Founder: Brandon Smith
1997 Maymeadow, Tallahassee, FL 32303 • email@example.com • (850) 690-6869
Wrist’Ezy, headquartered in Tallahassee, is the brainchild of Brandon Smith, who discovered a market niche when he realized that most computer users hold their hands incorrectly, exacerbating poor posture and encouraging injuries. Most existing foam and gel wrist pads, he says, “do anything but what they’re intended to.” One molded-polyurethane-rubber prototype later, his company was born.
HOW MENTORING WILL HELP: “The opportunity to network with other entrepreneurs is the thing I seek most from the mentoring program, as well being able to learn from others who have experienced what I’m going through,” Smith says. “Just from the 100 Urban Entrepreneurs business-pitch event, I was able to meet others who have already helped me and my business tremendously.”
HOW $10,000 WILL HELP: “The money will be used to create the molded cavities to produce the Wrist’Ezy units, as well as assist with importing the pieces to the U.S.,” Smith says. “It’ll also pay for our Web site, as well as public-relations collateral we’ll use to generate sales.”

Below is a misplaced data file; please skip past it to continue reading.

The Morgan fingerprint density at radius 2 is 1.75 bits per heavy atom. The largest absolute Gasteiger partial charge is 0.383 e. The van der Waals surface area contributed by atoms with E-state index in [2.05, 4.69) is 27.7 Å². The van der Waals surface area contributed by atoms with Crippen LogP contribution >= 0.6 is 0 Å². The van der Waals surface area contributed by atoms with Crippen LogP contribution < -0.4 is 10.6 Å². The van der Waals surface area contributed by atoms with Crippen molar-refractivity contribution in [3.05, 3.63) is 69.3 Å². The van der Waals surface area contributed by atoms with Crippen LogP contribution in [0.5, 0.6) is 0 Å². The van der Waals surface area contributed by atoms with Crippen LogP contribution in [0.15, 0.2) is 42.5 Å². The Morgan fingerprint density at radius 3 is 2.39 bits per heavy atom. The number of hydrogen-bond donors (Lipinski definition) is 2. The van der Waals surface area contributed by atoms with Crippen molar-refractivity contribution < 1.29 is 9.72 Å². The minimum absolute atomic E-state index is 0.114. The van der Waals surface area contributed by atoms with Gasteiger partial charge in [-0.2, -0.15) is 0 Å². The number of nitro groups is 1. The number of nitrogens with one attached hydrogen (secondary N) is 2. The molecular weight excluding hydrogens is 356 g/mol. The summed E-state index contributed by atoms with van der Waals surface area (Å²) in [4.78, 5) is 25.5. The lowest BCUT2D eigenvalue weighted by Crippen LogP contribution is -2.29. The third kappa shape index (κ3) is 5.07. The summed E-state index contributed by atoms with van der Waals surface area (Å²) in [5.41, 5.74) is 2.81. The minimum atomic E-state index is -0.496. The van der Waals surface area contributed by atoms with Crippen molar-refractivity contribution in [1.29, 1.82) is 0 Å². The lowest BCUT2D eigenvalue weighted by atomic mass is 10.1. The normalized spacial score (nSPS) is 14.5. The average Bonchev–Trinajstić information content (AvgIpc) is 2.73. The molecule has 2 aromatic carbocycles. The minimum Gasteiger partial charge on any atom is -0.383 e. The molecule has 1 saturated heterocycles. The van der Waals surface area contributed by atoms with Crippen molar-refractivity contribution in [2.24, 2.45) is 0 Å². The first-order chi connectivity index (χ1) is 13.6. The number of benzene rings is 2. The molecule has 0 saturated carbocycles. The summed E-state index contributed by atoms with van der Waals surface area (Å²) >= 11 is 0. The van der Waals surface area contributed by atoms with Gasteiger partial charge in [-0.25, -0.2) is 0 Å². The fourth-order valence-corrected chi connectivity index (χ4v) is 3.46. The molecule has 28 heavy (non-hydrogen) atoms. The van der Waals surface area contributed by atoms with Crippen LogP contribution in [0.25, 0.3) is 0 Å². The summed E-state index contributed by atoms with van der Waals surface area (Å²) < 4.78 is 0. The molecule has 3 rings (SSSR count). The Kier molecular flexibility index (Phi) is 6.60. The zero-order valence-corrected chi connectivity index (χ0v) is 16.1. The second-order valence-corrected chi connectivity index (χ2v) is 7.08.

“I GOT INTERESTED in Wrist’Ezy when I opened my eyes and realized just how many people were using a computer for their day-to-day business,” Brandon Smith says. “The majority of the people I saw were holding their hands incorrectly. That’s when I decided there was a niche I could fill.”
So Smith began developing his prototype — a polyurethane rubber mold that will stabilize a computer user’s wrist for much greater ergonomic benefit. “I noticed that the current products marketed as wrist supports were comfortable only if used incorrectly, and the ones that did work were too bulky and expensive to be practical,” he says. “During the research phase, my main focus was making something that not only worked, but that was universal enough that it could benefit anyone ages 7 to 70.”
To run Wrist’Ezy, Smith has enlisted the help of a friend who’s a marketing professional, as well as Koji Fuse, a public-relations specialist and former professor of Smith’s. Still, Wrist’Ezy is very much his baby. “I’ve always been the type to say ‘I can make that better,’ ” he says. “So after countless models and over a year of R&D, I finally created the Wrist’Ezy.” If everything goes his way, millions of achy computer users — which is to say pretty much all of us — will be grateful. •